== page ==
In relation to the differences in the chemical composition between whole males and females, in general terms males had higher ash levels than females but lower protein and lipid levels (Table 2). These differences in the body composition between sexes could be associated with reproductive aspects. According to Rojas et al. (2012) C. caementarius mature males fight aggressively during mating season for access to reproductive females, causing superficial marks and puncture/crack injuries mainly on the chelipeds. Based on this reproductive behavior, we suggest that as occurs in other freshwater decapods, such as Procambarus clarkii, where chelae were more heavily mineralized than branchiostegites, and Astacus astacus where statistical differences were detected between sexual active and inactive animals regarding the concentration of mineral matter in both chelae and branchiostegites (Huner & Lindqvist, 1985), mature males of C. caementarius may increase shell hardness and thickness by an increase in shell calcification, in order to reduce possible injuries during intrasexual combats. As a result of this strategy, the mineral content in males increases with regard to females. Therefore, the ash levels rise while the levels of the others nutrients (protein and lipids mainly) decrease. The presence of a large number of robust spines in the chelipeds of mature males (Rojas et al., 2012) in comparison to the chelipeds of both mature and immature females (per. obs.), implies an increase in calcium fixation and supports this suggestion.
Regarding storage tissues, abdominal muscle had the highest levels of protein and the lowest levels of NFE. Protein levels in muscle (83-85%) were higher than others palaemonids such as M. rosenbergii (74%) (Reddy & Reddy, 2014) and M. carcinus (74-77%) (Benitez-Mandujano & Ponce-Palafox, 2014), but similar to commercial crayfishes such as A. astacus (83.6-84.9%) and P. clarkii (80.7-86.8%) (Huner et al., 1988). Although proteins can be also accumulated in the hepatopancreas and the gonads, the high levels found in abdominal muscle confirm this tissue as the main protein-storage location in C. caementarius. Concerning sexes, C. caementarius males had more protein content in abdominal muscle than females (Table 2). The same result has been reported by Huner et al. (1988) in A. astacus and P. clarkii. In addition, concerning locations, animals from Choapa River (male and female) had generally more protein content in abdominal muscle in comparison to animals from Limari River.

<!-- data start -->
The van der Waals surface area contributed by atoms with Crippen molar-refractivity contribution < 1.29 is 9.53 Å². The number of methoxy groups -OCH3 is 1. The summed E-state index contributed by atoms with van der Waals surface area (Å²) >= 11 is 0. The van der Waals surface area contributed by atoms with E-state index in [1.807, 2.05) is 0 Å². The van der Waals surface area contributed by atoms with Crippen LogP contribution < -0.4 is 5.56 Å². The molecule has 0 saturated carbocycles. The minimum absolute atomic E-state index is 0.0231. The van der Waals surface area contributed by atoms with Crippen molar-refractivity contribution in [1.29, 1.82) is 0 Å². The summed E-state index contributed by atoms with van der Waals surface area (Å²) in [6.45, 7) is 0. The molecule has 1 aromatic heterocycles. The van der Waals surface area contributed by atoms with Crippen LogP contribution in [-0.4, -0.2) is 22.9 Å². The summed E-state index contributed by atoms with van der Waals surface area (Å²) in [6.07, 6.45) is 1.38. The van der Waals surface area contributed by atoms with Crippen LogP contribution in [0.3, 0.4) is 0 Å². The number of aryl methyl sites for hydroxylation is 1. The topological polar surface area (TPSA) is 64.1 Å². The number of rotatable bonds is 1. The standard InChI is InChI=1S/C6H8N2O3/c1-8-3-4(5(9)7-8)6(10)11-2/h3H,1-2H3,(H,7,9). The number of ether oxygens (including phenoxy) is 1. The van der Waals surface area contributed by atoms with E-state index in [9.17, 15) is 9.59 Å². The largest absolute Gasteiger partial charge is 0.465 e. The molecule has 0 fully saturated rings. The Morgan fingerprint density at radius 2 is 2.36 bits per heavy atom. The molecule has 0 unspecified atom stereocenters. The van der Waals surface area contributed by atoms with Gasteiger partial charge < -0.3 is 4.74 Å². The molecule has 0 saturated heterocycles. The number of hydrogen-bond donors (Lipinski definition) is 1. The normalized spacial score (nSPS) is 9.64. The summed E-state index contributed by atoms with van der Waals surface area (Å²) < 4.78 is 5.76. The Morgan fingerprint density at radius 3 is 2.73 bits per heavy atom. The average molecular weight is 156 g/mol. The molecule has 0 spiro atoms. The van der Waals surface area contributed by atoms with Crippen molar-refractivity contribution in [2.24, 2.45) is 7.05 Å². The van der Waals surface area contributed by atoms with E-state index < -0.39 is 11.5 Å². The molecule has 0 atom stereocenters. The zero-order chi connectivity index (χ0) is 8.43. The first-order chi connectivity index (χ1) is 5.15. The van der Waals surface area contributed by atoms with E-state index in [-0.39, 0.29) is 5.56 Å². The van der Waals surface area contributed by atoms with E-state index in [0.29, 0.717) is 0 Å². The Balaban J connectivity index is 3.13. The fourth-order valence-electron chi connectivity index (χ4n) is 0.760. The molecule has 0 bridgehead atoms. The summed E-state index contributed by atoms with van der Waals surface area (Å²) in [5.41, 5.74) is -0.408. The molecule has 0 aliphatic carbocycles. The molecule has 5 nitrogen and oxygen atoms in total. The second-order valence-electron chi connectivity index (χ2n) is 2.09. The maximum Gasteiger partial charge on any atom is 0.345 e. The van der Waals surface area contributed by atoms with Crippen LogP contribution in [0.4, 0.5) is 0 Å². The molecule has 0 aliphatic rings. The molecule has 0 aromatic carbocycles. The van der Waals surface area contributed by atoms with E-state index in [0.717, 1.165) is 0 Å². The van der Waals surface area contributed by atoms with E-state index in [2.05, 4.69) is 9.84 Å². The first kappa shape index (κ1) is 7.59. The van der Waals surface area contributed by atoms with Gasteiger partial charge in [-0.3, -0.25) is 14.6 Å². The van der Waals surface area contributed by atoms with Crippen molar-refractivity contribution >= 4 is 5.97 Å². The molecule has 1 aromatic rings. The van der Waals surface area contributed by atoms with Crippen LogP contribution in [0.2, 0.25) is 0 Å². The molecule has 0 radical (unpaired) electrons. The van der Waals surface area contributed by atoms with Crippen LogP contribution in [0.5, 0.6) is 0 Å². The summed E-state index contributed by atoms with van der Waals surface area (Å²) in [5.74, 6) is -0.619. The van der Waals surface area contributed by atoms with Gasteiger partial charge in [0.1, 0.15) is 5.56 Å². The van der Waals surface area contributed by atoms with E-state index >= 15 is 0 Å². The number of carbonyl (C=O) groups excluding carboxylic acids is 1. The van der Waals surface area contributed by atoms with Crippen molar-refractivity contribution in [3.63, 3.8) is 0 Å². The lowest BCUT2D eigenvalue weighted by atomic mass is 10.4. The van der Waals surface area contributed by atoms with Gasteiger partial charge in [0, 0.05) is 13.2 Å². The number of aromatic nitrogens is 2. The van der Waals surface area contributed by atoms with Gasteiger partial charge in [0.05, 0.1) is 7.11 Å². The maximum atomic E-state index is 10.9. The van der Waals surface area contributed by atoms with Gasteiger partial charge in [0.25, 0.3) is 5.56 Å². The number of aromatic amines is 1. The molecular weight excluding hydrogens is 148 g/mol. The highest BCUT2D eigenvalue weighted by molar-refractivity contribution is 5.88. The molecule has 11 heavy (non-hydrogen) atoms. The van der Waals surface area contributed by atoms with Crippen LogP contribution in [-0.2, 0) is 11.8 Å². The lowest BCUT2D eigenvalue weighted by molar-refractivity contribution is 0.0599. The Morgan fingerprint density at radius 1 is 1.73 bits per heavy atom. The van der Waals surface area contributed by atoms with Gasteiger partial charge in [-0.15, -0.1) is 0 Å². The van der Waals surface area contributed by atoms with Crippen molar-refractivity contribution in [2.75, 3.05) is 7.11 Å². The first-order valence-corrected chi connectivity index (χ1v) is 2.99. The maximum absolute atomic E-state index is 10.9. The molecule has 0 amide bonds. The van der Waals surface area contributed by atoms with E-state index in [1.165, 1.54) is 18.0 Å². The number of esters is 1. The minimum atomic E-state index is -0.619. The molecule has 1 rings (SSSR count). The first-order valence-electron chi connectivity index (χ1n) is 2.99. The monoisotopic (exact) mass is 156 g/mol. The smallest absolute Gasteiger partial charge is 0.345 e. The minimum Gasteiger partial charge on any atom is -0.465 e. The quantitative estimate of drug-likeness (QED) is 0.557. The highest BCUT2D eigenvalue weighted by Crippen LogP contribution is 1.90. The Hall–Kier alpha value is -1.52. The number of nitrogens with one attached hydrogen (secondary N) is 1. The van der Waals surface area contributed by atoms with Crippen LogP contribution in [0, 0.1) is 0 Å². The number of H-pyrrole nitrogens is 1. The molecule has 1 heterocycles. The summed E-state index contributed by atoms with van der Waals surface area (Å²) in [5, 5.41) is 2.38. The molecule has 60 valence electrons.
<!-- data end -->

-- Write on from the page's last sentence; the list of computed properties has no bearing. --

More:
Some studies in crustaceans had reported that protein levels in whole animals (Santos et al., 2007) and muscle tissues (Benitez-Mandujano & Ponce-Palafox, 2014) can be influenced by protein levels in diet. Consequently the higher protein levels found in animals from Choapa River may be related to a wide variety and quality of food sources in this river, which is supported by the larger flora and fauna reported in Choapa River (SINIA, 2004a) when compared to Limari River (SINIA, 2004b). The influence exerted by food (e.g., availability, quality and nutritional composition) over the chemical composition in crustaceans has also been investigated in natural conditions for Aristeus antennatus (Crustacea: Penaeidea), Parapenaeus longirostris (Crustacea: Penaeidea) and Nephrops norvegicus (Crustacea: Astacidea) by Rosa & Nunes, (2002, 2003) and in culture conditions for M. jelskii by Ramirez et al. (2010) and Litopenaeus vannamei by Ezquerra-Brauer et al. (2003). These studies reported variations in protein, lipid and carbohydrate contents in relation to available diet.